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Comprehensive Package of Climate Protection Measures Could Substantially Decrease Cost of Emission Reductions in Germany

Listed author(s):
  • Claudia Kemfert
  • Thure Traber
  • Truong P. Truong

Seeking to play a pioneering role in climate protection, the European Union has decided to pursue a reduction of at least 20% in greenhouse-gas emissions (on 1990 levels) by the year 2020. Moreover, Europe has declared its willingness to commit itself to emission reductions of 30% over the same period if other developed countries commit themselves to similar targets and if developing countries also make an appropriate contribution. A fair distribution of the burden of emission reductions in Europe and a comprehensive package of climate protection measures in Germany could substantially reduce the cost of emission reductions for the German economy. If Germany succeeds at European level in pushing through a fair burden-sharing mechanism that takes into account the emission reductions achieved to date in the different member states, and at the same time implements a comprehensive package of climate protection measures at home, then climate protection costs can be kept low. It would be very difficult for Germany to achieve its reduction target only by shutting down nuclear installations. What are also needed, in particular, are increased exploitation of energy efficiency potentials, the further development of renewable energy sources, the improvement of the system of emissions trading, and the promotion of innovative energy technologies. If European burden-sharing were fairly distributed and if Germany were to exploit all its energy efficiency potentials, then, in order to achieve a 20% reduction in current European emissions, Germany's climate protection costs would amount to total of around 1.9 billion euro per annum up to 2020. In this case, Germany would have reduced its emissions by 31% on 1990 levels. If it were not possible to negotiate a fair distribution of the burden, and if Germany were unable to exploit the necessary energy efficiency potentials, then the reduction costs would increase to around 5.7 billion euro per annum.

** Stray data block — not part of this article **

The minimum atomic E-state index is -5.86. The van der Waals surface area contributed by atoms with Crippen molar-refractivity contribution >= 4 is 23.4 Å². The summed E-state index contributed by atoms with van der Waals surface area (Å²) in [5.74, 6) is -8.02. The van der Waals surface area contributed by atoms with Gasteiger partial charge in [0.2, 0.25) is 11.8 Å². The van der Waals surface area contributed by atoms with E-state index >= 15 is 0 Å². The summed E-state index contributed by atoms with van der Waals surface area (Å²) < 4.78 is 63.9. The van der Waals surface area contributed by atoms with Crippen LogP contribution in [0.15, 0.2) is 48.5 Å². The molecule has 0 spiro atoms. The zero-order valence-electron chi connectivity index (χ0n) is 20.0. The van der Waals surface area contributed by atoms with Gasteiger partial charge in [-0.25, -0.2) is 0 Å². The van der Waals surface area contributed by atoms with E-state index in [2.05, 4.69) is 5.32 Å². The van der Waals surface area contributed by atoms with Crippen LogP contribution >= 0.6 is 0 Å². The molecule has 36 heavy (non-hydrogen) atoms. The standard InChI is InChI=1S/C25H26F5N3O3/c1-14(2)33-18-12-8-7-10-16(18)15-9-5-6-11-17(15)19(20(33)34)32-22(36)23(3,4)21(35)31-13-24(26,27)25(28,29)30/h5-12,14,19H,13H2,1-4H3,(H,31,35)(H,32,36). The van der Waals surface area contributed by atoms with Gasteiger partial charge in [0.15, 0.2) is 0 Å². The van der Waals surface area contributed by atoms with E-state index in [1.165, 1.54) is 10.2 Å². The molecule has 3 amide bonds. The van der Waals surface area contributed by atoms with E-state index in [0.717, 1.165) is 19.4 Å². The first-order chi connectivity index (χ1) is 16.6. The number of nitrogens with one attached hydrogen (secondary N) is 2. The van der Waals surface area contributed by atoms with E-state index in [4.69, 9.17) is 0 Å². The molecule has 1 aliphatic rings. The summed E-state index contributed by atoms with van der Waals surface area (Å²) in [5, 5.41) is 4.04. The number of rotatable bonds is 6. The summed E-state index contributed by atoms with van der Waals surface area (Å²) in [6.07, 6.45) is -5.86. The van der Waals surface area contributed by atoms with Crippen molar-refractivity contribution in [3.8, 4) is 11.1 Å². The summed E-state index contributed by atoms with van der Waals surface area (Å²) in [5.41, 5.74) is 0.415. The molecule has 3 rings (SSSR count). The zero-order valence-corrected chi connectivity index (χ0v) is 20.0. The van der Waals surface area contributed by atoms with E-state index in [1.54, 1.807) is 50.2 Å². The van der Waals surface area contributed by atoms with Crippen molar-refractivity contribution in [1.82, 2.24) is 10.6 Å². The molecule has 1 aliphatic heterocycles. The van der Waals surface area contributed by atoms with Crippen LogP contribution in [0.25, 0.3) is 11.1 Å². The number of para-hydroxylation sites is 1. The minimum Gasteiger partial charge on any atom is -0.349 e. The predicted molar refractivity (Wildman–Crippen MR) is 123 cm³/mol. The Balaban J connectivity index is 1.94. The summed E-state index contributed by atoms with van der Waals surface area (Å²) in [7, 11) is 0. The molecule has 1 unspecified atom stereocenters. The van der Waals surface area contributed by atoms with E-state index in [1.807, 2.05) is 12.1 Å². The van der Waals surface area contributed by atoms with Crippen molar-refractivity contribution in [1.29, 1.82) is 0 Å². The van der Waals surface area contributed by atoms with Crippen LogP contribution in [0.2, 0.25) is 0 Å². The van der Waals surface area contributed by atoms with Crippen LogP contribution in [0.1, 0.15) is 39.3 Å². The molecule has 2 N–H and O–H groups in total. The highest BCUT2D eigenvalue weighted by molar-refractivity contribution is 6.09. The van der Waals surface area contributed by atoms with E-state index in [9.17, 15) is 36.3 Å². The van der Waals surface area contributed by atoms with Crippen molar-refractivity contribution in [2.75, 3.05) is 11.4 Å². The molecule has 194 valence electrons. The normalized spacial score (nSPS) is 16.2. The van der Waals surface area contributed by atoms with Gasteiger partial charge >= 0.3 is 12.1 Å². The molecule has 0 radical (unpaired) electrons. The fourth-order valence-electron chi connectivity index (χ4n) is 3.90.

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Article provided by DIW Berlin, German Institute for Economic Research in its journal Weekly Report.

Volume (Year): 3 (2007)
Issue (Month): 3 ()
Pages: 15-20

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Handle: RePEc:diw:diwwrp:wr3-3
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